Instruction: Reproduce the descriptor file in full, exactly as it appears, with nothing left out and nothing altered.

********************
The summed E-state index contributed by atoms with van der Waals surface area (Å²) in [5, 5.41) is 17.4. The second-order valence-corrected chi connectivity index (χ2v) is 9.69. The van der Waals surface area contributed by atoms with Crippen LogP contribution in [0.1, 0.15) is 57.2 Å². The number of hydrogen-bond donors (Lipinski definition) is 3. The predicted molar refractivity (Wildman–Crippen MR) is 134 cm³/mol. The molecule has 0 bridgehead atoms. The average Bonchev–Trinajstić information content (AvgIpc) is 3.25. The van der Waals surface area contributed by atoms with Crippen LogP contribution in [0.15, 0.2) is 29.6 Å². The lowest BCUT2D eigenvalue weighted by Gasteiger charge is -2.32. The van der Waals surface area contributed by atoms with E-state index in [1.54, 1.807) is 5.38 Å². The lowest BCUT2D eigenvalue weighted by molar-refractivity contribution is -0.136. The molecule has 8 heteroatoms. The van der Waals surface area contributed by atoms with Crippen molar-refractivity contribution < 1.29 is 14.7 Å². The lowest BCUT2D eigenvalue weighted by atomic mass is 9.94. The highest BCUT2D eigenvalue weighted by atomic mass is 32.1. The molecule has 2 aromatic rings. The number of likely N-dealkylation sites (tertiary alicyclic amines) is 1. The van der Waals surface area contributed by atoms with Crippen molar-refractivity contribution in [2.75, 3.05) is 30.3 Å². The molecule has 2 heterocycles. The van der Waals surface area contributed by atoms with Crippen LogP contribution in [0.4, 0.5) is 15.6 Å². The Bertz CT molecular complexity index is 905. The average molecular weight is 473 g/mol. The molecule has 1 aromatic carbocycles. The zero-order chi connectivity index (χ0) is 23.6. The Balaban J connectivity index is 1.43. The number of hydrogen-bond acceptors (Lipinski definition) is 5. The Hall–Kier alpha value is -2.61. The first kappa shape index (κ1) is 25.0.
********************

The summed E-state index contributed by atoms with van der Waals surface area (Å²) in [5, 5.41) is 17.4. The second-order valence-corrected chi connectivity index (χ2v) is 9.69. The van der Waals surface area contributed by atoms with Crippen LogP contribution in [0.1, 0.15) is 57.2 Å². The number of hydrogen-bond donors (Lipinski definition) is 3. The predicted molar refractivity (Wildman–Crippen MR) is 134 cm³/mol. The molecule has 0 bridgehead atoms. The average Bonchev–Trinajstić information content (AvgIpc) is 3.25. The van der Waals surface area contributed by atoms with Crippen LogP contribution in [0.15, 0.2) is 29.6 Å². The lowest BCUT2D eigenvalue weighted by Gasteiger charge is -2.32. The van der Waals surface area contributed by atoms with E-state index in [1.54, 1.807) is 5.38 Å². The lowest BCUT2D eigenvalue weighted by molar-refractivity contribution is -0.136. The molecule has 8 heteroatoms. The van der Waals surface area contributed by atoms with Crippen molar-refractivity contribution < 1.29 is 14.7 Å². The lowest BCUT2D eigenvalue weighted by atomic mass is 9.94. The highest BCUT2D eigenvalue weighted by atomic mass is 32.1. The molecule has 2 aromatic rings. The number of likely N-dealkylation sites (tertiary alicyclic amines) is 1. The van der Waals surface area contributed by atoms with Crippen molar-refractivity contribution in [2.75, 3.05) is 30.3 Å². The molecule has 2 heterocycles. The van der Waals surface area contributed by atoms with Crippen LogP contribution in [0.4, 0.5) is 15.6 Å². The Bertz CT molecular complexity index is 905. The average molecular weight is 473 g/mol. The molecule has 1 aromatic carbocycles. The zero-order chi connectivity index (χ0) is 23.6. The Balaban J connectivity index is 1.43. The number of hydrogen-bond acceptors (Lipinski definition) is 5. The Hall–Kier alpha value is -2.61. The first kappa shape index (κ1) is 25.0.